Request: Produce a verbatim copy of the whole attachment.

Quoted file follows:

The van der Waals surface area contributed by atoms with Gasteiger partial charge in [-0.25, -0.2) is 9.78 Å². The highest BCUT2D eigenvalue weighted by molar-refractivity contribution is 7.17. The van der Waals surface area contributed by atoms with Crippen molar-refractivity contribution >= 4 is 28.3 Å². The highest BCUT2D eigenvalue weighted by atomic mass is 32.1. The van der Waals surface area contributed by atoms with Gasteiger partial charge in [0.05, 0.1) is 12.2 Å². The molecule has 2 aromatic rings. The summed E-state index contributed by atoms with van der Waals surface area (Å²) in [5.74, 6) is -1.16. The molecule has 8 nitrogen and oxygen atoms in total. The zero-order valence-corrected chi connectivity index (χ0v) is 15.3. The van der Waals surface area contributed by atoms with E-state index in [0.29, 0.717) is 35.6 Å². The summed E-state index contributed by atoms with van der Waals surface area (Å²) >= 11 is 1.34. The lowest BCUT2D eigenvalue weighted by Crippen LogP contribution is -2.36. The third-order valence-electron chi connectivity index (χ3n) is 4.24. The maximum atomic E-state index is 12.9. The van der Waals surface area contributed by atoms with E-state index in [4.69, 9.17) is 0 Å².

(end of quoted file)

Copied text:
The van der Waals surface area contributed by atoms with Gasteiger partial charge in [-0.25, -0.2) is 9.78 Å². The highest BCUT2D eigenvalue weighted by molar-refractivity contribution is 7.17. The van der Waals surface area contributed by atoms with Crippen molar-refractivity contribution >= 4 is 28.3 Å². The highest BCUT2D eigenvalue weighted by atomic mass is 32.1. The van der Waals surface area contributed by atoms with Gasteiger partial charge in [0.05, 0.1) is 12.2 Å². The molecule has 2 aromatic rings. The summed E-state index contributed by atoms with van der Waals surface area (Å²) in [5.74, 6) is -1.16. The molecule has 8 nitrogen and oxygen atoms in total. The zero-order valence-corrected chi connectivity index (χ0v) is 15.3. The van der Waals surface area contributed by atoms with E-state index in [0.29, 0.717) is 35.6 Å². The summed E-state index contributed by atoms with van der Waals surface area (Å²) >= 11 is 1.34. The lowest BCUT2D eigenvalue weighted by Crippen LogP contribution is -2.36. The third-order valence-electron chi connectivity index (χ3n) is 4.24. The maximum atomic E-state index is 12.9. The van der Waals surface area contributed by atoms with E-state index in [4.69, 9.17) is 0 Å².